The base was inspired by Roger Hess' (Technitoys) superb version with the control panel at the front, wiring hidden in routed channels and a cover at the rear over the electronics. Mine is is constructed from two layers of 22mm MDF glued together. The top layer had cut outs for the electronics at the back and channels routed in the bottom for the wiring. The front is chamfered and cut out for the controls. I then covered it with a sheet of 0.5mm 308 stainless steel (Don't look too closely at my first attempt at sheet metal work!).


The control panel, covers for the electronics and mounting for the display were all 3D printed. The cover is in two parts to fit the 3D printer bed size. The panel lettering was subtracted from the panel and filled with acrylic paint. A wet Sunday afternoon with the CAD program also produced a(n over the top) design for a belt guard.


John Bentley's (Engineman) site and Rodger Hess suggested ideas for both a Unimat style thread cutting capability and a leadscrew for power feed together with an end plate for the lathe bed to support things. A You Tube video from Walter Maisey used linear bearings for the threading attachment's push rod. I thought that if I used a pushrod to drive the carriage, then coupling it to a DC motor driven leadscrew would enable me to have both functions - selected by locking the appropriate drive bars to the pushrod. The ideas evolved into this.

carriage drive system.jpg

A geared 60rpm 12v DC motor in the lathe foot couples to the leadscrew by a dog clutch with a handwheeel for manual use on the other end. The pushrod is carried on two linear bearings mounted on the lathe foot. The carriage drive block and both coupling bars are locked onto the pushrod as needed with split cotters. The sample thread is held in an ER16 collet on the end of an arbour inserted into the spindle.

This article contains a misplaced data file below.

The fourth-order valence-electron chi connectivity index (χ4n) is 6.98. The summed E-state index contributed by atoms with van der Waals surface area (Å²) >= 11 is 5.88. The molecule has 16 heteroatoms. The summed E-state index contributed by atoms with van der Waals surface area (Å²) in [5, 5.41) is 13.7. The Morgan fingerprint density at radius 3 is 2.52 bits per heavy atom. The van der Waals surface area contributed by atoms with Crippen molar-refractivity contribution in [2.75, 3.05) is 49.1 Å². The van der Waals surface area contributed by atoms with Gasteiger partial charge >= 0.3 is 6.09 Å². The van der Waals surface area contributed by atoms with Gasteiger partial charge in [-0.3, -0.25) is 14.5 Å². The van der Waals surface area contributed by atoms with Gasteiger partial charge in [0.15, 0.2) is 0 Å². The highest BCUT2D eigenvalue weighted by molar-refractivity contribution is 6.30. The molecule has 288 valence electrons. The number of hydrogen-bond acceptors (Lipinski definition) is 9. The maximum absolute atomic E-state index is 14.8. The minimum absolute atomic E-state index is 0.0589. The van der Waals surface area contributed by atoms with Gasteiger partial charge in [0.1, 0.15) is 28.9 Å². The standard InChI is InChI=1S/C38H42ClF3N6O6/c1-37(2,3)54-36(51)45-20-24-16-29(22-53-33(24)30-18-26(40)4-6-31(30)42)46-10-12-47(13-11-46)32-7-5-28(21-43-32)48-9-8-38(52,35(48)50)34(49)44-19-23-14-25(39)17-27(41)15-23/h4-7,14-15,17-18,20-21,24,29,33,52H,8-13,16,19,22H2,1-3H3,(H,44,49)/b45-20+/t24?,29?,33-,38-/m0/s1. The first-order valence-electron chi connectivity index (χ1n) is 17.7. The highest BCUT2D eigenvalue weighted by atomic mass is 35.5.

Control is by an Arduino which provides pulse width drive to both the BLDC spindle motor and the leadscrew motor. The control panel allows selection of the motor power and direction for both motors as well as run-stop and full speed override on the leadscrew for easy positioning. The display shows spindle, BLDC motor and leadscrew RPM as well as a computed feed rate (microns per rev of the spindle).


Power feed works extremely well. The screw cutting has only been tested experimentally so far, and still needs the backgear system I made to get sufficient torque at low spindle rpm to be useful. But overall I am pleased with the outcome. There are pictures of some of the details in my album called Taig V3. As ever, comments, questions and suggestions gratefully received.

Thread: Microsoft Edge is overriding Google Chrome
09/04/2022 18:15:28

Thanks Martin - I know I can, but it's then more complex to keep the main dozen websites I frequent as shortcuts on the new tab page. To get here for example I currently click new tab, and then the shortcut to this site, Ditto BBC News and BBC sport. Two clicks to the places I go most often.

I have habituated myself to always search in the top bar - it's just annoying that the search on a new tab page cannot be changed.